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TAX & ACCOUNTING FAQs:

Q
What are the tax changes for this year?
AFor highlights of the tax changes for the current tax year, refer to the “What’s New” section of the following:

Instructions for Form 1040 (.pdf),
Instructions for Form 1040A (.pdf), or
Instructions for the Form 1040EZ (.pdf).

For more information refer to www.IRS.gov

Q
Should I choose tax preparer or accounting software?
AAre you ever wondering if you would be better off paying an accounting professional (CPA, attorney, enrolled agent or tax preparer) or using tax/accounting software to prepare your tax return? Is one better than the other? Unfortunately, there is no single answer for every taxpayer, and you will have to select the tax preparation method based on your individual situation. Here are some of the factors to consider in making your decision.

Factor #1: Complexity of Tax Situation

As a general rule, the more complex your tax situation, the more beneficial and compelling it is for you to hire a tax professional to prepare your tax return. Some of the following situations may present complexity that may require CPA assistance:

  • You own a business (or businesses). As you probably know by now, there are many complex rules and various tax elections that you may want to discuss with a tax pro. For example, if your business purchased equipment, you have several ways to write off the cost; the best way to do this depends on your current tax situation as well as your prospects for the future. You can, of course, handle complex situations with appropriate tax software (e.g., TurboTax Home and Business enables you to prepare a Schedule C for your sole proprietorship), but you won’t get personal advice.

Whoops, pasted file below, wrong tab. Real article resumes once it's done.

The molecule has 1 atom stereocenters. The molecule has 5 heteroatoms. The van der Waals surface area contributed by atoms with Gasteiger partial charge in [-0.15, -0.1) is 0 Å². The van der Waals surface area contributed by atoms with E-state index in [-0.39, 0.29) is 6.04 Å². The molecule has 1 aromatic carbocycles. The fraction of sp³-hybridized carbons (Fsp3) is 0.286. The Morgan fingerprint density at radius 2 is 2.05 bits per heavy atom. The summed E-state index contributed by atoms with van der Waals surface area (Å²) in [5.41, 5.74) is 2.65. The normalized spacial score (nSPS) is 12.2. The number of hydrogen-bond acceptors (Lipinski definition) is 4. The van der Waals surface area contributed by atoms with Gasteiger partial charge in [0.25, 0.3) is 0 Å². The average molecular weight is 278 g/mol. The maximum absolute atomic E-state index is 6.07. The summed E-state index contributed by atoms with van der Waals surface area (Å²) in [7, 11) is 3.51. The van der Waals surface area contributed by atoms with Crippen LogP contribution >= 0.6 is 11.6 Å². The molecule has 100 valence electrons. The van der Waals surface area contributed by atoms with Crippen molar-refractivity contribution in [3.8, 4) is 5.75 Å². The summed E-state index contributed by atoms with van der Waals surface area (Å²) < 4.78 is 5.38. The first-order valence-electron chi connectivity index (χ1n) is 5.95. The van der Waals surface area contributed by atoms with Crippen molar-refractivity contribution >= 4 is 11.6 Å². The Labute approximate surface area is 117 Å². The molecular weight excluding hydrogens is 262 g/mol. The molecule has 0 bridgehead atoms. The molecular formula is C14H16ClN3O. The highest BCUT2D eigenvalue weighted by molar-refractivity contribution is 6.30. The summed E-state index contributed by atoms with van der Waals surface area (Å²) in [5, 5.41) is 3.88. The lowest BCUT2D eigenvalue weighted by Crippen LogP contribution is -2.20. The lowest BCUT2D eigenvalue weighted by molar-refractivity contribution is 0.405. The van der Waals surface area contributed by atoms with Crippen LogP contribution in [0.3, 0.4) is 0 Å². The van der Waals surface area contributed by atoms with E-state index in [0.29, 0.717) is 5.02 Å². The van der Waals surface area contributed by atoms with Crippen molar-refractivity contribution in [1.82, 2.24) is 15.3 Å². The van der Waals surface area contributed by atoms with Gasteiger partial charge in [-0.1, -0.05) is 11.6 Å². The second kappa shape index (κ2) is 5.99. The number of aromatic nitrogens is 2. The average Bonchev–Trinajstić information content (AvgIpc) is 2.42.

• You had a major life event. For example, if you sold a business, went through a divorce, sold a home or had any other major life change, a tax preparer can alert you to the rules that you now have to consider in your tax preparation
  • Extensive securities transactions. Software can automatically input the results from Form 1099-B, which reports securities transactions. However, you may need to work with a tax pro to make sure you have all the information required for your return (e.g., your tax basis); it may not all be on the 1099.
  • You want to itemize. Again, software enables you to put all your information into the mix. However, a tax preparer can provide advice about legitimate deductible expenses, the substantiation you need and other matters to help you optimize your deductions while avoiding problems with the IRS.

Factor #2: Your Tax Proficiency

For some people, the very idea of numbers, taxes and the process of preparing and filing a return seems daunting. For others, taxes have become a routine chore that needs to be done each year.

If you’ve been doing your taxes year after year and not much has changed in your financial or personal situation, you’ll likely be more than able to handle your annual tax return. Just familiarize yourself with the new entries on the return related to the Affordable Care Act (may be found in the instructions on the return).

If you’ve never done a return before, decide whether you’re up to the task. Recognize that you don’t have to be a math wizard because software or online preparation sites do calculations for you. And you don’t have to be a tax expert because you’ll be prompted to supply needed information to complete your return.

Factor #3: Your Schedule

Time is always an important factor in deciding whether to do your return yourself or hire a preparer. Either way, you’ll spend the same amount of time gathering the documentation needed to prepare the return: information returns you’ve received (Forms W-2, 1098, and Schedule K-1s), your canceled checks for itemized deductions, logs and other substantiation for certain expenses.

So, the difference is in the time spent doing the actual return. Depending on your situation, that could be modest (an hour or so), or lengthy (6 hours or more). If you don’t have this time, then using a preparer is the better choice.